First new record in six years! The 11th Dream crew of Rizzo, Bean, McCombs and Greenberg will also be embarking on a full tour across the States this summer.

Tom Verlaine - Around (Thrill Jockey), Songs and Other Things (Thrill Jockey)
Not one, but two new records from the former Television leader. Songs and Other Things is a pop record with the "soaring guitar and poetic lyricism of his past efforts." Around is an instrumental record inspired by postwar noir film scores.

The Streets - The Hardest Way To Make An Easy Living (Vice)
On his debut album, Mike Skinner boasted, "you won't find us on AltaVista...cult classic, not best seller." For better or worse, those days are long gone for this Birmingham geezer, and now comes the inevitable album about being famous. The Fork gave it a respectable 7.0, but The Guardian wasn't nearly as forgiving.

Also out this week...

Elf Power - Back to the Web (Rykodisc)
Rakes - Capture/Release (V2)
Starlight Mints - Drowaton (Barsuk)

Monday, April 24, 2006

The Monday Show Low Down (Or "The Days Run Away Like Wild Horses Over That One Hill in LA")

Damn, but there have been a number of pretty promising show announcements in this last week. For instance, the excellent and woefully unsigned Sea Wolf have finally announced another Los Angeles date. They’ll be playing on Friday, June 23rd with Devics at The Troubadour. Then, when SF 60’s pop lover Kelley Stoltz comes to town at The Echo on Saturday, May 19, local favorites The Little Ones and Irving will be there to meet him. And last, but not least, Austin’s Sound Team and Springfield MO’s Someone Still Loves You Boris Yeltsin will return to town together on Thursday, June 15th at The Troubadour.

Here's a list of other bands who have recently announced LA shows. (See the right-hand show column for locations and dates.) Petra Haden & The Sellouts, The Raconteurs, Kool Keith, Quintron, The Secret Machines, Miss Pussycat & Harry Merry, Spank Rock, Be Your Own Pet, Peter Walker, Great Northern, People Under the Stairs, The Legendary Pink Dots, Mellowdrone, Monsters Are Waiting. Prefuse 73, Liars, The Apes, Rabbits, The Fall, The Talk, Fielding, Winter Flowers, The Explorers Club, Ninja Academy, Minor Cannon, The Advantage, Totally Radd!!, 14 Year Old Girls, 8Bit, 8Bit Weapon, Super Mario Opera, and Kewl Kids Club.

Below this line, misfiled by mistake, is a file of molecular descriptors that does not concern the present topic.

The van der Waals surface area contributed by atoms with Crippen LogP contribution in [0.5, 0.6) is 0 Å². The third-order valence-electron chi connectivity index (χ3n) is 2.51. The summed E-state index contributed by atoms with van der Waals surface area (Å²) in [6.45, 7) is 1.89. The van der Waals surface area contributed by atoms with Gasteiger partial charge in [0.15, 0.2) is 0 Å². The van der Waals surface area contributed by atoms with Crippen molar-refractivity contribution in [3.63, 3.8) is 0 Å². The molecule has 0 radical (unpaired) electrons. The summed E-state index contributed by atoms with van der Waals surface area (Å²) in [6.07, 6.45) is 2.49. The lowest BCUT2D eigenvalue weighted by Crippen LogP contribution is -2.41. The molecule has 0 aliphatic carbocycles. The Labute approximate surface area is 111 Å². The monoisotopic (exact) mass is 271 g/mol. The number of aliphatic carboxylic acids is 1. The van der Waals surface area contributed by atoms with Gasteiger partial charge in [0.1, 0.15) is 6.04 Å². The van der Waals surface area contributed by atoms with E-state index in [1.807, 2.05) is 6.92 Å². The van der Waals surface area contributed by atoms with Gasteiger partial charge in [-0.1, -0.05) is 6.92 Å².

Friday, April 21, 2006

Mini-Interview: Army Navy

Indy pop superstars Army Navy are among the hardest working bands in Los Angeles, having played here with such varied acts as Irving, The Arctic Monkeys, Wolfmother, and Cut Copy, not to mention being nearly finished with a month-long free Monday night residency at local uber-venue Spaceland.

We’ve seen the band live several times and have been listening to the songs on their EP for months now. Still, we had questions. Questions only that lead singer Justin Kennedy could answer...

How long has the band been together now?

We have been a band about two years and a half years. But about two years at this current lineup.

You started out with a four-song EP, which you recorded with Mitchell Froom, who’s worked with Suzanne Vega. How did that come together?

We actually recorded it at his home studio and used his amazing engineer David Boucher to engineer and mix it. Mitchell has been a friend and a supporter of the band and was amazing for letting us have the keys to the studio!

So you’ve had tracks from that appear on the TV shows NUMB3RS, Weeds, The Mountain, and The O.C., right? How did that happen?

We found out who did the music placement for those shows and sent them some CD's and I guess the right people ended up listening to the EP and liked what they heard!